To Give of Yourself Wholeheartedly is to be Vulnerable, and to be Vulnerable is to Give of Yourself Wholeheartedly

I grew up in the Haight-Ashbury in San Francisco in the late 1960s and early 1970s. There were a lot of people who were homeless in our community. From the age of five years old, every Thanksgiving, my father and I made dinner for the people in our community who would otherwise go hungry. We would begin at 6:00am, cook and serve all day, clean-up, and toward the end of the day, we would enjoy whatever was left over for our own dinner.
 
The year I was nine years old, my father came to me and told me he would donate our last $20 to the dinner. He said that it would mean that we would not have any money again until the end of the month. I was worried. I asked if we would be homeless. He assured me that we would not. I asked if we could still go on our special Friday night date to the ice cream shop. He said we could not. I was sad. I did not want us to give away our last $20. I did not want to give up our special time together or our ice cream.
 
My father smiled, knelt down, held my shoulders in his hands, looked me in the eye, and he said, “I want you to know that when you give from your heart, it will always come back to you.” He donated the $20. 
 
After cooking, serving, cleaning, and finally eating, my father and I walked home along bustling Haight street. As we strolled past a local business, whose doors were closed for the holiday, I noticed a crumpled piece of paper in the corner. I pulled away from my father and grabbed it. To my absolute astonishment, I held in my hand a $20 bill. Shocked and excited, I ran over to my father screaming, “Look what I found!” My father again knelt down, gave me a hug, looked me in the eyes and simply said, “See, when you give from your heart, it will always come back to you.”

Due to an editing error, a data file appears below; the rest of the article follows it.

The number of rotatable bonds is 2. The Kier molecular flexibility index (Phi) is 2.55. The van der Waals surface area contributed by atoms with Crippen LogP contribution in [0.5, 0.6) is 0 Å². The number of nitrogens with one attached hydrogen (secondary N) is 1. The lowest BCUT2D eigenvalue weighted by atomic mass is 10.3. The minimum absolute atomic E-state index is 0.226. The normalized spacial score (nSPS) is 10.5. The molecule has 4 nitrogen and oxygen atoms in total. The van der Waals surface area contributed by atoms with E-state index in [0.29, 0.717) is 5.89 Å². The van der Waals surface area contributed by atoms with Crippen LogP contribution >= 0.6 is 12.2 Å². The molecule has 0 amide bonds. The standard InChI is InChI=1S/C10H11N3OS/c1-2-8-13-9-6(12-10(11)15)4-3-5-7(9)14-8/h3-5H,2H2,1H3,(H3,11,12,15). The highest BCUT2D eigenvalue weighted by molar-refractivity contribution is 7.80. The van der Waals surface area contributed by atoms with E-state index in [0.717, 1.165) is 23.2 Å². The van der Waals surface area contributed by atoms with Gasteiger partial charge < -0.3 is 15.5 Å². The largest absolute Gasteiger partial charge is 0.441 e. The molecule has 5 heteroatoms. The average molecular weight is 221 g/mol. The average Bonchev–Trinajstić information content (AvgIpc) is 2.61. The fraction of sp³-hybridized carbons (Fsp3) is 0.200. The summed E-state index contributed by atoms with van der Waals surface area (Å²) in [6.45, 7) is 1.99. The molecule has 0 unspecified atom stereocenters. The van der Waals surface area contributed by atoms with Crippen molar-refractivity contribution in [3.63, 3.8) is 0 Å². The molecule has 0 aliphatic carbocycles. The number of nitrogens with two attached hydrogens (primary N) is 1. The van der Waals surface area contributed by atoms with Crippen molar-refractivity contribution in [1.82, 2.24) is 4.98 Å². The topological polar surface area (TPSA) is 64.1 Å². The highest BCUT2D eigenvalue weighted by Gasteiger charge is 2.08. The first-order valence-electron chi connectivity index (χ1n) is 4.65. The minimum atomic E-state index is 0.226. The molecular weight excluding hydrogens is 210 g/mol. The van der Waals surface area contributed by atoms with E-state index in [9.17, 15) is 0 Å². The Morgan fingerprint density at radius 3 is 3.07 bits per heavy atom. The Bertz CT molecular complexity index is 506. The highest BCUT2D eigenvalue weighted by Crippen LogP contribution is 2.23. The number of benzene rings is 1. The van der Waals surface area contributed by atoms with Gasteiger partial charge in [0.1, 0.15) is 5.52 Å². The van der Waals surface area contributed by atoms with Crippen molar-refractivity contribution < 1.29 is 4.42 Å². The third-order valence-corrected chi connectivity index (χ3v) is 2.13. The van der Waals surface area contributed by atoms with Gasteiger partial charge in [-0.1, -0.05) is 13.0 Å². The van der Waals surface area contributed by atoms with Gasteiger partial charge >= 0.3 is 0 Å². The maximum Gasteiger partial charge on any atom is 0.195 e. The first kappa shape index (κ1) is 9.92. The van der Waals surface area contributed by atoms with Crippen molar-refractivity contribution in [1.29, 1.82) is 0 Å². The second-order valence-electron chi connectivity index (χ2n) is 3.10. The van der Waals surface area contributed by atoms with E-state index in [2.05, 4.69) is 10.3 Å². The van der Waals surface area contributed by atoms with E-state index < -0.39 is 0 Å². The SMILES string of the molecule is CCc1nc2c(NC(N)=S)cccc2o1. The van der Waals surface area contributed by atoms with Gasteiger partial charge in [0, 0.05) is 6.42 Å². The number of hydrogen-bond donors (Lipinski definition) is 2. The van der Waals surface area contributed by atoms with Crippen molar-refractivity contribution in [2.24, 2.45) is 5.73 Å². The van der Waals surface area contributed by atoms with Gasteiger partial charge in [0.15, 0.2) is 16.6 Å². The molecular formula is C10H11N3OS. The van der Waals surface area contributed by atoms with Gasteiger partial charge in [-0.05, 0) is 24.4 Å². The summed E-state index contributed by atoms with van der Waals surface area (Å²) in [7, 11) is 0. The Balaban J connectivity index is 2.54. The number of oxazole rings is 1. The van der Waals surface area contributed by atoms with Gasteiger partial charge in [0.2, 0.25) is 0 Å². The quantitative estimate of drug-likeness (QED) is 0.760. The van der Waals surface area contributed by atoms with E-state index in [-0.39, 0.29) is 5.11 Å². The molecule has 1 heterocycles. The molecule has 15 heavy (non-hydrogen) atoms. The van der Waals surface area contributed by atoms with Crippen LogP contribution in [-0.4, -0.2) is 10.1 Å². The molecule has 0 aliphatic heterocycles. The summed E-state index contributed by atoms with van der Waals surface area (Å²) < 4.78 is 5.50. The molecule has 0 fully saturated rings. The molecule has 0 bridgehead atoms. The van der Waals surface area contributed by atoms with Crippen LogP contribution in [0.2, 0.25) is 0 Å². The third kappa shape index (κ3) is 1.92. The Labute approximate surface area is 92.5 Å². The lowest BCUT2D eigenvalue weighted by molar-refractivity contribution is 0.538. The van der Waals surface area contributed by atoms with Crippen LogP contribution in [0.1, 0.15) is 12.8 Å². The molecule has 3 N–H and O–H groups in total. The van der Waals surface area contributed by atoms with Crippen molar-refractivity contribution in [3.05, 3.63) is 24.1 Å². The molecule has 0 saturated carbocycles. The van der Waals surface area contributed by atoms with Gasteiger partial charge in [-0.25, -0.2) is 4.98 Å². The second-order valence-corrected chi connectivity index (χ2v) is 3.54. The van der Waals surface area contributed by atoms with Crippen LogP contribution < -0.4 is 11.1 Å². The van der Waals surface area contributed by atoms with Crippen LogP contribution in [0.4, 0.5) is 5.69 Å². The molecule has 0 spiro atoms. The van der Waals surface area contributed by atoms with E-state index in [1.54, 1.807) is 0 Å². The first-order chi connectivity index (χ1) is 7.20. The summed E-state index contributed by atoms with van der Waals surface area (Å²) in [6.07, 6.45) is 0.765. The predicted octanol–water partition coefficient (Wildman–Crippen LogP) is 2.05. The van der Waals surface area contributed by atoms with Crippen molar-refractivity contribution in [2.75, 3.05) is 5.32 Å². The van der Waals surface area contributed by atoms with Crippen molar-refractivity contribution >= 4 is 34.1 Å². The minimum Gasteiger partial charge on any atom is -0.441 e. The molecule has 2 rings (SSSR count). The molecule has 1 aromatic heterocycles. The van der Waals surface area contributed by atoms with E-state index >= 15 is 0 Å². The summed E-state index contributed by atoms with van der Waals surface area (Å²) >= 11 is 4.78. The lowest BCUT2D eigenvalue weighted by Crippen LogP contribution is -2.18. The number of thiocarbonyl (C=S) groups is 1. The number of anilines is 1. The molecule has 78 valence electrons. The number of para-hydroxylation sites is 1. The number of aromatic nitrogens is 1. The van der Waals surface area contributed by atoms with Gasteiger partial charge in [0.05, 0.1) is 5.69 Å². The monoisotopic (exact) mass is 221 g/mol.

My father taught me an important lesson about generosity and trust—To give of yourself wholeheartedly is to be vulnerable, and to be vulnerable is to live wholeheartedly.
 
It is a lesson I see play out every day at Berkwood Hedge School. I see our students, teachers, parents, all members of our learning community give of themselves wholeheartedly. We take risks, make mistakes, ask for help, and have hard conversations. We offer comfort, provide support, practice gratitude, and seek justice. We give wholeheartedly and we see it come back to us in the bonds we build and the extraordinary learning community we create. 
 
Friends, as we enter this season of giving and gratitude, I offer this wish for you—that you will give of yourself wholeheartedly, but also give to yourself wholeheartedly, that you will allow yourself to be vulnerable and generous, and that you trust that it will come back to you. 
 
In Partnership,
 
Love
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